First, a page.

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Firm’s top-secret Olympic cauldron delight
Stage One sales director Simon Wood with a prototype of the copper petals which were used in the London 2012 Olympics opening ceremony
THE Olympic cauldron which astonished a TV audience of one billion people around the world was constructed in top secret at a business near York.
Scores of staff at Stage One in Tockwith were involved in making the 16-ton cauldron, made up of 204 copper petals – one for each of the countries taking part in the Games.
The cauldron, which was given the personal approval of Prime Minister David Cameron, was lit at the climax of the opening ceremony in London on Friday night.
As athletes entered the stadium each national group was accompanied by a child carrying a petal, engraved with the country’s name. The petals were taken backstage and attached to stainless steel rods, and later lit by seven young athletes. The petals were then raised into the air to merge into one huge flame.
Simon Wood, Stage One sales director, said employees were sworn to secrecy throughout the project to build the cauldron, even keeping family members in the dark.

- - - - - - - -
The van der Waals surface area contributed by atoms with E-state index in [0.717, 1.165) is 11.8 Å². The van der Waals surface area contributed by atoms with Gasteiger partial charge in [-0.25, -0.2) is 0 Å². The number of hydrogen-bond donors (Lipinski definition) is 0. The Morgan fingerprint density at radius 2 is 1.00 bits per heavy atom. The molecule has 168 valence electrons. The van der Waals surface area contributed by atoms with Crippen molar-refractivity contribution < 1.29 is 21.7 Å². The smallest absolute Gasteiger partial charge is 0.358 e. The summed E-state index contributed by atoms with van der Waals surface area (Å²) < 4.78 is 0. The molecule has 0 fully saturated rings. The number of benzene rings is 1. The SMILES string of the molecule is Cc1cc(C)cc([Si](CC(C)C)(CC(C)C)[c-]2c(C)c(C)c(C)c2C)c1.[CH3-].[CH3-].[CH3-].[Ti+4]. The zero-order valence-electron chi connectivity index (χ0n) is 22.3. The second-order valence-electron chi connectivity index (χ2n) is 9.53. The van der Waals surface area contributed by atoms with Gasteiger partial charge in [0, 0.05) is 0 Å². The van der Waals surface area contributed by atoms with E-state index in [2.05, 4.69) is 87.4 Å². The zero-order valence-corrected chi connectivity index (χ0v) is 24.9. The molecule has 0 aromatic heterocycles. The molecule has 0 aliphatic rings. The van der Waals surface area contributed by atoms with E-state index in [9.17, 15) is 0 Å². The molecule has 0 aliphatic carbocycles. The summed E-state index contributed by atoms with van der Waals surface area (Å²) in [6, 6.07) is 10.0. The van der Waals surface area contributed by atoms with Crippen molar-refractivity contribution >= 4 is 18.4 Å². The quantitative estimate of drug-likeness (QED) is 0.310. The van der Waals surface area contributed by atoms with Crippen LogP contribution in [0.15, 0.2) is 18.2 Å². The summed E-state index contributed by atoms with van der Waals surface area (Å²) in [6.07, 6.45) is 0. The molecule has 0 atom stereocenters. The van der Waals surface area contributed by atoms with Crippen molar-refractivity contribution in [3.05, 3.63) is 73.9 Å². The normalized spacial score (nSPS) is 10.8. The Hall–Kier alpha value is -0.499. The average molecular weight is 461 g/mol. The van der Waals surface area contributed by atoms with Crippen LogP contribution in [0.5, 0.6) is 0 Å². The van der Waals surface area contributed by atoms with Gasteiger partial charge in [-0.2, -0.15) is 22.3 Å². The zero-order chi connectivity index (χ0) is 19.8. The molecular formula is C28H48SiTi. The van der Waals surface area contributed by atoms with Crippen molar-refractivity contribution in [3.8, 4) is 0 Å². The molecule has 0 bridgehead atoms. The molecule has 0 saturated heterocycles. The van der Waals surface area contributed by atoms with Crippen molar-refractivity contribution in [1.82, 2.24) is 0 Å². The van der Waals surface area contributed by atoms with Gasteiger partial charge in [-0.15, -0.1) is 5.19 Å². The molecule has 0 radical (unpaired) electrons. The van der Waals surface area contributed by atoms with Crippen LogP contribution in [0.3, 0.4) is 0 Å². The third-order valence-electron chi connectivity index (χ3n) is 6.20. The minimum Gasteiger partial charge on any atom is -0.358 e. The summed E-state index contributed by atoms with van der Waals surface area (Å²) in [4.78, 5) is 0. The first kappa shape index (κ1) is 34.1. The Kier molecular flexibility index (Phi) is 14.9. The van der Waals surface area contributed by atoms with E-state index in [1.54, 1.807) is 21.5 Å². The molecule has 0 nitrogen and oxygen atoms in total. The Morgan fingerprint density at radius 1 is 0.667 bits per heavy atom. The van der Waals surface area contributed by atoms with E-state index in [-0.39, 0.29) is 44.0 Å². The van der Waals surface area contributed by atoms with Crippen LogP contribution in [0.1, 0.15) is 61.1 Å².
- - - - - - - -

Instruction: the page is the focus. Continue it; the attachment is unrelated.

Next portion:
To aid with the secrecy, the cauldron was nicknamed Betty – apparently after a dog belonging to a colleague of London-based designer Thomas Heatherwick – while the base was called Frank.
Stage One, which operates around the world creating staging, scenery and effects for events, has previously worked on other Olympics-related projects, including the Athens Olympics opening ceremony and the Winter Olympics in Canada. More recently, it made the Olympic rings which have been installed on London’s Tower Bridge.
But Mr Wood said seeing the cauldron being lit at the opening ceremony of a London-based Olympics had been an especially thrilling moment for him and other staff members, most of whom watched the ceremony on TV at home like everyone else, although director Jim Tinsley and managing director Mark Johnson were in the stadium.
Mr Wood said: “It was somewhat nerve-racking. “All the hydraulics had been tested, but there is always the possibility of something going wrong. It had to go right.
“It was a one-off opportunity to show the world what Britain is capable of.”
He said the firm had won the tender to do the work about a year ago and the petals had all been sent off to London about six weeks ago.